Press Release | December 1, 2015

Exempting Toxic Air Polluters Raises Cumulative Health and Cancer Risks for NC Families

The North Carolina Department of Environmental Quality’s proposal to  exempt 1,200 emitters of dangerous pollutants from limits and reporting requirements across the state ignores the local and cumulative impacts—including higher cancer risk—from more toxic pollution in the air breathed by North Carolina’s families, according to comments filed with DEQ’s Division of Air Quality by the Southern Environmental Law Center on behalf of Clean Air Carolina and Medical Advocates for Healthy Air.

“Instead of protecting the people of North Carolina, DEQ is proposing to increase the risks of cancer and serious illness to children, families, and anyone who breathes in North Carolina for the convenience of polluters,” said Myra Blake, attorney at the Southern Environmental Law Center.

The state administration’s proposed changes to existing air quality standards would exempt about 1,200 facilities that emit toxic and pervasive air pollutants from having to comply with the state air quality permitting process. Another 240 facilities would become eligible to register with the Division of Air Quality, rather than having to obtain a permit for their pollution.

Under the state government’s proposal, facilities would be exempt from permitting if their annual pollution—including mercury, arsenic, hexavalent chromium, fine particles, and ozone precursors, to name a few–into the air is up to 10 tons total and up to 5 tons per pollutant. Facilities would also become eligible for registration rather than permits if they are not exempt but have total emissions less than 25 tons per year for such pollutants, including hazardous and toxic pollutants.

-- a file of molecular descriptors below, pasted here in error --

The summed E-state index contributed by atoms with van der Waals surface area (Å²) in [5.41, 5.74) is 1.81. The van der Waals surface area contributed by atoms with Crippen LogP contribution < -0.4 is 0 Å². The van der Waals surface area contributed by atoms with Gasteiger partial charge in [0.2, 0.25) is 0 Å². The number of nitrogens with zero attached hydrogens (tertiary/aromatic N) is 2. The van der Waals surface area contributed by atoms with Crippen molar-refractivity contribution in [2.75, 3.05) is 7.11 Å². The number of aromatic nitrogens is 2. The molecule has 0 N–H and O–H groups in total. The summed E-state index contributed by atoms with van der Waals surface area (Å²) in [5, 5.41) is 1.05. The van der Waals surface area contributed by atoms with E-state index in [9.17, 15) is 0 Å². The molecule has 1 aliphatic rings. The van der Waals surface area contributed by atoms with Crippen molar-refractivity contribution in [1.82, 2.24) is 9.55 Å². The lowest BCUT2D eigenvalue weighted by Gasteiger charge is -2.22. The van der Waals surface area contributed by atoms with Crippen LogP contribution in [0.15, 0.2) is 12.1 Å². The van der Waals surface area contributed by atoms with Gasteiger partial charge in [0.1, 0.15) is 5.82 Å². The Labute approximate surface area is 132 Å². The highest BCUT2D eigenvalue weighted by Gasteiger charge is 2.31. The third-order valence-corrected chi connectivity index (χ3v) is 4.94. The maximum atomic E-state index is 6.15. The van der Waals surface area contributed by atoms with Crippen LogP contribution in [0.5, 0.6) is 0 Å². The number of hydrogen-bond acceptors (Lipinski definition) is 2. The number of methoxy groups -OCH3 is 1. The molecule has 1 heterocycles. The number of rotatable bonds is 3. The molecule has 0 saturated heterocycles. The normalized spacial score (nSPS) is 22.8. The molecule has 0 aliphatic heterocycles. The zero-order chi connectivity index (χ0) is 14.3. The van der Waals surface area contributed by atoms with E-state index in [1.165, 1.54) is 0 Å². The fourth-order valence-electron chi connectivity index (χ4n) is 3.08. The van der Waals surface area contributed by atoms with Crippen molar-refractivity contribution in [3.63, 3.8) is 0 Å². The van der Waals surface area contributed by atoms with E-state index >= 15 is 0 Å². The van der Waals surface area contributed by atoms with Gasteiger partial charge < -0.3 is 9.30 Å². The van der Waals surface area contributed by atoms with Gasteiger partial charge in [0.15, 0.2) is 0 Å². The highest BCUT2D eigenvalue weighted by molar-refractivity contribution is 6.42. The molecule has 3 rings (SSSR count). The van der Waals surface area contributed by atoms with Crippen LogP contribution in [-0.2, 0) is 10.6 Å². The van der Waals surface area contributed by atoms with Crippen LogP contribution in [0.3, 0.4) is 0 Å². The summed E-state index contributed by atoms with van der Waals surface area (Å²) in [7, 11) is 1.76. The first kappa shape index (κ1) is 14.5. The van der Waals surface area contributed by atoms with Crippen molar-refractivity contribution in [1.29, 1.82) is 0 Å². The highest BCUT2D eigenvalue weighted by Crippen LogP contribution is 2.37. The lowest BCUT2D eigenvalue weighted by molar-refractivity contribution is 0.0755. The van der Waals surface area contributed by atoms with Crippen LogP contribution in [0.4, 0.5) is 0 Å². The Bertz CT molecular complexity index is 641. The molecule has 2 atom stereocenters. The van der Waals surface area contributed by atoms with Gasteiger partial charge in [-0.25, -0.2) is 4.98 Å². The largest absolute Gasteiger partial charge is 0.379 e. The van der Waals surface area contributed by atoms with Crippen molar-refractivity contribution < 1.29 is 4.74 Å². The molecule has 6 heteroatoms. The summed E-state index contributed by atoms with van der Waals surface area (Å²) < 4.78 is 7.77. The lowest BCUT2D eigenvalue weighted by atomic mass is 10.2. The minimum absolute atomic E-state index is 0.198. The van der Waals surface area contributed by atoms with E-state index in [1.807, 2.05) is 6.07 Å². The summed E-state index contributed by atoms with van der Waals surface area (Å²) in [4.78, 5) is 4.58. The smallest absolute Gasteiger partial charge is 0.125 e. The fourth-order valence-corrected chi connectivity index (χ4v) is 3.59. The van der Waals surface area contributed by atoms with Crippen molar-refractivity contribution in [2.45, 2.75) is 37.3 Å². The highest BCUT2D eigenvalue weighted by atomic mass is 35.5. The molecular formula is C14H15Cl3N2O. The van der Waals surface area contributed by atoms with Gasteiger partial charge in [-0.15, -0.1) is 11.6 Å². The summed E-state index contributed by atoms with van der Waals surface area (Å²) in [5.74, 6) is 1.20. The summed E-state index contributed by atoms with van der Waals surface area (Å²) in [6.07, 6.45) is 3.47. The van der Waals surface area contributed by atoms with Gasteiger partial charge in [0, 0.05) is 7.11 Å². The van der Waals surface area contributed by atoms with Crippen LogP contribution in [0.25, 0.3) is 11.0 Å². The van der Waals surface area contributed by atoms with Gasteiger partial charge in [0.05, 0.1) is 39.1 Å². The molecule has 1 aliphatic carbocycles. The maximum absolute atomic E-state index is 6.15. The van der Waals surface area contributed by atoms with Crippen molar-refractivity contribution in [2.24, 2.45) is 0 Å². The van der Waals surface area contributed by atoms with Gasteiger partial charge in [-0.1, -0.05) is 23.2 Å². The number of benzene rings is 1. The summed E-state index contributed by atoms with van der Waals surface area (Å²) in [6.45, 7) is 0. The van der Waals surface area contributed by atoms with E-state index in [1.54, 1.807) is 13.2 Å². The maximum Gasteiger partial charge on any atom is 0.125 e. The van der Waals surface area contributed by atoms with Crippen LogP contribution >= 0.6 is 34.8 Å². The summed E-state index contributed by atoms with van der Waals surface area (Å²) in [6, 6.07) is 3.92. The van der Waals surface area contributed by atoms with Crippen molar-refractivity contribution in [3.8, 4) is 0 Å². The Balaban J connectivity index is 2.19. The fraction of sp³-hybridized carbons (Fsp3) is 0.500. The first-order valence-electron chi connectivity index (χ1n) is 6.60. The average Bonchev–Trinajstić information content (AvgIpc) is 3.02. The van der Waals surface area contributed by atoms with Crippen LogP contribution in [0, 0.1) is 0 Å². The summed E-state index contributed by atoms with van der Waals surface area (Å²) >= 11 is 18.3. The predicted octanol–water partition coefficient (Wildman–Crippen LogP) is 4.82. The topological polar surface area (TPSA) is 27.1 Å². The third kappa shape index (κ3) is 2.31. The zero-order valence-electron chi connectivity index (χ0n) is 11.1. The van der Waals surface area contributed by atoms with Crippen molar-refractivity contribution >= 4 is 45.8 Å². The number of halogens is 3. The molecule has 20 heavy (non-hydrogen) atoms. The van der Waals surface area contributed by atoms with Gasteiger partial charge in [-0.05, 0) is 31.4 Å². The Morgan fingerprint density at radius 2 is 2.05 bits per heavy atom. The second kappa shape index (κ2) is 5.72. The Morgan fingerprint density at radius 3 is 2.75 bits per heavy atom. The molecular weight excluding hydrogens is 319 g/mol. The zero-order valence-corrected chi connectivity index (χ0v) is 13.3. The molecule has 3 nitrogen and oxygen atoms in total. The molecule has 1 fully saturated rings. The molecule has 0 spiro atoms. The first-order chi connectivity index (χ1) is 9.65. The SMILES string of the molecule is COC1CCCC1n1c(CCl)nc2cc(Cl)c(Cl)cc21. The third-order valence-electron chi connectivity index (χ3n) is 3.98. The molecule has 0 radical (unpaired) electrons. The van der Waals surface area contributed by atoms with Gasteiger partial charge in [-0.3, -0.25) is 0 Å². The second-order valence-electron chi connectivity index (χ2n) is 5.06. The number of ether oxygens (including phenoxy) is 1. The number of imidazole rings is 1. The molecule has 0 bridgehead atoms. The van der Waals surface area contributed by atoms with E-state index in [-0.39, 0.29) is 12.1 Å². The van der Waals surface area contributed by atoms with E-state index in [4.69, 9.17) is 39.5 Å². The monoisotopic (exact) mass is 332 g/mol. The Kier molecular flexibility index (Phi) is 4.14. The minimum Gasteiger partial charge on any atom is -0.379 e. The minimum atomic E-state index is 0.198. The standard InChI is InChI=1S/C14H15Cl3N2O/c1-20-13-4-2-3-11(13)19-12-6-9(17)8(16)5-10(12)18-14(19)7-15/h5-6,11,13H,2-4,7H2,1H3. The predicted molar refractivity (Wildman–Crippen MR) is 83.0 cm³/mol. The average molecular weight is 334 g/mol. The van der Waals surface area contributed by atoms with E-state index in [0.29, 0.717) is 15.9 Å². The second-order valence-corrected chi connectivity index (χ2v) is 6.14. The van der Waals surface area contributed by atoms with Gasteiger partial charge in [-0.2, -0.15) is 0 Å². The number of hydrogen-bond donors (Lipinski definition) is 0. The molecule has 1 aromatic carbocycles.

All of the facilities that would be exempted as a result of this proposal have the potential to emit pollution at levels above the exemption thresholds that DEQ has set out, if they do not operate their pollution controls properly.  Once these polluters are exempt from permit requirements, they could reduce or cease operating their pollution controls and increase toxic pollution back above the threshold without public knowledge. 

One result of these exemptions is that the people of North Carolina would no longer have access to information about the air pollution in their communities that impacts their health and that of their families. More than 50 percent of these polluters are within one mile of a school or hospital.

Based on available DAQ data for 932 of these facilities in 2013, about 648 North Carolina schools that span kindergarten through high school are less than one mile from at least one of these air pollution sources.

About 54 of 139 medical hospitals are less than one mile from at least one of these air pollution sources. Some of these hospitals are within a half mile of these to-be-exempted finishing plants, lumber mills, smelting plants, and poultry processing plants.

The comments and a map are available at


About the Southern Environmental Law Center:

The Southern Environmental Law Center is a regional nonprofit using the power of the law to protect the health and environment of the Southeast (Virginia, Tennessee, North and South Carolina, Georgia, and Alabama). Founded in 1986, SELC's team of nearly 60 legal and policy experts represent more than 100 partner groups on issues of climate change and energy, air and water quality, forests, the coast and wetlands, transportation, and land use.

Are you a reporter and would like more information? Please visit our press contact page for a full list of SELC’s press contacts.

Press Contacts

Kathleen Sullivan

Senior Communications Manager (NC)

Phone: 919-945-7106
Email: [email protected]